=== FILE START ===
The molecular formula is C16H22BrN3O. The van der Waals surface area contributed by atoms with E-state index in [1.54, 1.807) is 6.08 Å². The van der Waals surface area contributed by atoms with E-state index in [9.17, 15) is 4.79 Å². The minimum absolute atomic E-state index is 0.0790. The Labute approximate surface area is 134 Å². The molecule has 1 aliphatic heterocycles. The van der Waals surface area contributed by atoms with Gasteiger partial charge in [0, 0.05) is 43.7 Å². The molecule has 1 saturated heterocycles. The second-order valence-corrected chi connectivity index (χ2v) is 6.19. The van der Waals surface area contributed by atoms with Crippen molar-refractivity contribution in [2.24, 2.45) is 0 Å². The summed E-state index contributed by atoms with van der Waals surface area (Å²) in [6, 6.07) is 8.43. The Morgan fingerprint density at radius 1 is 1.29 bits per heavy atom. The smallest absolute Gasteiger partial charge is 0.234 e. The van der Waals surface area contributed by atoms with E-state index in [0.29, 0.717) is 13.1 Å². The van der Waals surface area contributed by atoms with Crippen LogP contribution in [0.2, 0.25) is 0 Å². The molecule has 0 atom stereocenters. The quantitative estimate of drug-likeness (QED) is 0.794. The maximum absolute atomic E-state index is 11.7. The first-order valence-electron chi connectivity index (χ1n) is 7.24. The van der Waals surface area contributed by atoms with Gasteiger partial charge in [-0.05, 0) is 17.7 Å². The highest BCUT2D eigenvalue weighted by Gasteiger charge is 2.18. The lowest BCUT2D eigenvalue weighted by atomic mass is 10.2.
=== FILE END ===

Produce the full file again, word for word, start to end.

The molecular formula is C16H22BrN3O. The van der Waals surface area contributed by atoms with E-state index in [1.54, 1.807) is 6.08 Å². The van der Waals surface area contributed by atoms with E-state index in [9.17, 15) is 4.79 Å². The minimum absolute atomic E-state index is 0.0790. The Labute approximate surface area is 134 Å². The molecule has 1 aliphatic heterocycles. The van der Waals surface area contributed by atoms with Gasteiger partial charge in [0, 0.05) is 43.7 Å². The molecule has 1 saturated heterocycles. The second-order valence-corrected chi connectivity index (χ2v) is 6.19. The van der Waals surface area contributed by atoms with Crippen molar-refractivity contribution in [2.24, 2.45) is 0 Å². The summed E-state index contributed by atoms with van der Waals surface area (Å²) in [6, 6.07) is 8.43. The Morgan fingerprint density at radius 1 is 1.29 bits per heavy atom. The smallest absolute Gasteiger partial charge is 0.234 e. The van der Waals surface area contributed by atoms with E-state index in [0.29, 0.717) is 13.1 Å². The van der Waals surface area contributed by atoms with Crippen LogP contribution in [0.2, 0.25) is 0 Å². The molecule has 0 atom stereocenters. The quantitative estimate of drug-likeness (QED) is 0.794. The maximum absolute atomic E-state index is 11.7. The first-order valence-electron chi connectivity index (χ1n) is 7.24. The van der Waals surface area contributed by atoms with Gasteiger partial charge in [-0.05, 0) is 17.7 Å². The highest BCUT2D eigenvalue weighted by Gasteiger charge is 2.18. The lowest BCUT2D eigenvalue weighted by atomic mass is 10.2.